First, the original recipe called for whipped cream to be folded into the mixture, instead of straight mayo. Many modern British prefer yogurt or even more commonly creme fraiche to thin the mayo mixture. I prefer to simply use less mayo, limiting my recipe to a mere 2/3 cup. This also gives the bold curry flavor a chance to shine.

Second, the original recipe is quite refined and strains out some of the ingredients. I chose to keep all those delicious fried bits in there. Just one the many things that differentiates me from the royals.

Serves 8

Ingredients:

4 cups cooked, shredded chicken meat (or substitute 4 cups of chopped, hard-boiled eggs)

vegetable oil
1 small onion, chopped
1 Tbsp curry powder
1/4 cup red wine like marsala (chicken stock may be substituted)
1 Tbsp tomato paste
1/2 lemon, juiced
1/3 cup chopped apricots or golden raisins
3 Tbsp sweet mango chutney
2/3-1 cup mayonnaise
salt & pepper

Method:

It’s easy to make our kitchens royal as the Queen’s… no need for gold, no need for glitter…

Buckingham Palace, photo by Mario Modesto.

Buckingham Palace, photo by Mario Modesto.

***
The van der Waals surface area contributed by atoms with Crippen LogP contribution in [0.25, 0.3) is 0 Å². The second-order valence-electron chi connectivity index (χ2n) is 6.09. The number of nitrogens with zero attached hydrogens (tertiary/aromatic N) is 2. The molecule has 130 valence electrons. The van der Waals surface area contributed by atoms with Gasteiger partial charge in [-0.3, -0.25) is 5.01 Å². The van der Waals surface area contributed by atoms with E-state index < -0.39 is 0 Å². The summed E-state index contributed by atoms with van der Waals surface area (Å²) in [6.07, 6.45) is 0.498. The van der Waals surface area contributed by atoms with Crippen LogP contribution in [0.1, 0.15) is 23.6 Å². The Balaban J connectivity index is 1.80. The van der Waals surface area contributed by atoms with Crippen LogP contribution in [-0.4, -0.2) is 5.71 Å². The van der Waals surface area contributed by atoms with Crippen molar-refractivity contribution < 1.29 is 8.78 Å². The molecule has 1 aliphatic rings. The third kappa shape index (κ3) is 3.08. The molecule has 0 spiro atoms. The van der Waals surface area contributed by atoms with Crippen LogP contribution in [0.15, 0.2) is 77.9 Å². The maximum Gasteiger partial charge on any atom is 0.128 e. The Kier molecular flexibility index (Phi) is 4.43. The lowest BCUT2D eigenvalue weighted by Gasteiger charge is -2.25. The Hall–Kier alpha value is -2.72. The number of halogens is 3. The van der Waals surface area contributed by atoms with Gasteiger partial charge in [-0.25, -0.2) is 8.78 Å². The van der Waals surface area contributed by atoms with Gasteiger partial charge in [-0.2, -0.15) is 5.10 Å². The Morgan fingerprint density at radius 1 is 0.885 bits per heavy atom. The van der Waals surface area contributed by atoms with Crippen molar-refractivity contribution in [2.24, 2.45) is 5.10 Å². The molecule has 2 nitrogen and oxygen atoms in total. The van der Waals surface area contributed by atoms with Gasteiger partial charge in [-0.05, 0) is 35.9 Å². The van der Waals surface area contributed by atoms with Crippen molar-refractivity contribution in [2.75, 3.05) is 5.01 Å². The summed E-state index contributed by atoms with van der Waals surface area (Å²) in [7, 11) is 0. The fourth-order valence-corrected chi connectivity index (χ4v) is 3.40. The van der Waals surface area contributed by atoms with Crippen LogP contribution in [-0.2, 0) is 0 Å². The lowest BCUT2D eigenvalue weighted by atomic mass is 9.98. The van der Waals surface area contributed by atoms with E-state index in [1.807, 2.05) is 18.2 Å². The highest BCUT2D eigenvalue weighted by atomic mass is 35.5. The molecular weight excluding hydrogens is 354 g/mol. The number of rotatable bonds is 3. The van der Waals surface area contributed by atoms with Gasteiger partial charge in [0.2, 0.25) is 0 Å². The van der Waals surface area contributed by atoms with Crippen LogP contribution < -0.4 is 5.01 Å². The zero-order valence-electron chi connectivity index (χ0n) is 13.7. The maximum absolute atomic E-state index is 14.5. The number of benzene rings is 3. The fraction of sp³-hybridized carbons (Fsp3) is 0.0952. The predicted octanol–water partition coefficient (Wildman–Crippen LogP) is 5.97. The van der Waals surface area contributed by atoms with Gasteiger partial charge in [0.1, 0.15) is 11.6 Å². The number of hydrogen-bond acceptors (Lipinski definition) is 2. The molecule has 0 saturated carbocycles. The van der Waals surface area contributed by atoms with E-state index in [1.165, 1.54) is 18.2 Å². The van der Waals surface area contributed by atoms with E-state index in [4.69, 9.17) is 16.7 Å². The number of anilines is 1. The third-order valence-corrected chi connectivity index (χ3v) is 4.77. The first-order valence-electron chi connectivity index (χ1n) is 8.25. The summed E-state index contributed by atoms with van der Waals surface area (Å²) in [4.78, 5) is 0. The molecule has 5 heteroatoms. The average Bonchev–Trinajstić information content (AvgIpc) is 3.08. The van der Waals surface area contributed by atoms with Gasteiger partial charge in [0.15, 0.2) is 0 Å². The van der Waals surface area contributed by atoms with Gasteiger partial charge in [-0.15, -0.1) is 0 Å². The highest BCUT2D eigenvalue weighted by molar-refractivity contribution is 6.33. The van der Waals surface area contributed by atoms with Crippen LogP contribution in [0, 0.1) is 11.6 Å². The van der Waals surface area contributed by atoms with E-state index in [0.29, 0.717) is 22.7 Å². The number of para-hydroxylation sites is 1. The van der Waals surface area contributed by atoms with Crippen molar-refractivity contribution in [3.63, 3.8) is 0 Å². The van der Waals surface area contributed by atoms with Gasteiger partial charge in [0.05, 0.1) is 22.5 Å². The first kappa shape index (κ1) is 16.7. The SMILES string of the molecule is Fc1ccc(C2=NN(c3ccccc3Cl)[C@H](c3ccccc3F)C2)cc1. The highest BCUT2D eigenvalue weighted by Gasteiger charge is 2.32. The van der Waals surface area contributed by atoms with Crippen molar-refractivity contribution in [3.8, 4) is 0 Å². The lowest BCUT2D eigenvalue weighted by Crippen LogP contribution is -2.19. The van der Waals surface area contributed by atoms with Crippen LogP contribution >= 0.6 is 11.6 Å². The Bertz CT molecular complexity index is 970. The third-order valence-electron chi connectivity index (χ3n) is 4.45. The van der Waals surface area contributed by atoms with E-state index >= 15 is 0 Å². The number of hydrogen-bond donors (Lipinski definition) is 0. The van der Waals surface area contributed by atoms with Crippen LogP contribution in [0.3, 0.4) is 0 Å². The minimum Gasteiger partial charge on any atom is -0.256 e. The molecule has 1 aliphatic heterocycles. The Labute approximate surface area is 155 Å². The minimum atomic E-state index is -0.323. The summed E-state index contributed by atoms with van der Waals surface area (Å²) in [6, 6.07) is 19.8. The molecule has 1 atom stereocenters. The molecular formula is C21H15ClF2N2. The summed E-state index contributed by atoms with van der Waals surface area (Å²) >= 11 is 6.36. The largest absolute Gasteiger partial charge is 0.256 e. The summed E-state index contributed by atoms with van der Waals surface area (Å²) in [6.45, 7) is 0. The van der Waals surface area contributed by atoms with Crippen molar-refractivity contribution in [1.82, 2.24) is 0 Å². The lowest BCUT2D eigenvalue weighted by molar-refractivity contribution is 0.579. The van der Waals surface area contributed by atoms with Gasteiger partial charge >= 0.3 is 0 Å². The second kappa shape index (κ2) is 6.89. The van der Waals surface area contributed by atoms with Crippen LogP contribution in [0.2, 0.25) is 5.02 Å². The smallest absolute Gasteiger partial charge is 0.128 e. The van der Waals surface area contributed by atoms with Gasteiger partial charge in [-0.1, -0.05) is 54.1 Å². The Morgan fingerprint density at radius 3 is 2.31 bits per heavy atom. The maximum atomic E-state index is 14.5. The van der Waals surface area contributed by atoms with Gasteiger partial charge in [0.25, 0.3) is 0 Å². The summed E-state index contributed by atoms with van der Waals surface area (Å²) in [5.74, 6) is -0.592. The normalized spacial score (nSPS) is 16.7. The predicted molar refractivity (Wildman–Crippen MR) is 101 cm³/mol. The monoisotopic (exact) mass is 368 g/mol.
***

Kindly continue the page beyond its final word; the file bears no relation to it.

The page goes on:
… just grab an onion and some curry powder the next time you’re at the market. (Even better? Make the curry yourself!)

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All you do is fry the chopped onion in vegetable oil until very soft. Add in the curry powder and cook for a few seconds, before splashing on the wine.

You can practically taste the sizzle.

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Remove the pan from the heat and stir in the tomato paste, lemon juice, and diced apricots.

At this point, the pan will release the most amazing scents. Try not to eat it all right away.

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Make sure it’s not too hot, then add the mixture to a bowl and stir in the chutney, mayo and yogurt. Finally, fold in the chicken.  Keep cold until ready to serve.

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Use as a topping for open-faced sandwiches, or add a second slice of bread, for proper finger sandwiches.

The choice is yours but, either way, do enjoy them with a hot cup of tea.

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Comments

  1. The famous florist Constance Spry and her business partner (who was the chef of the party team) invented the dish.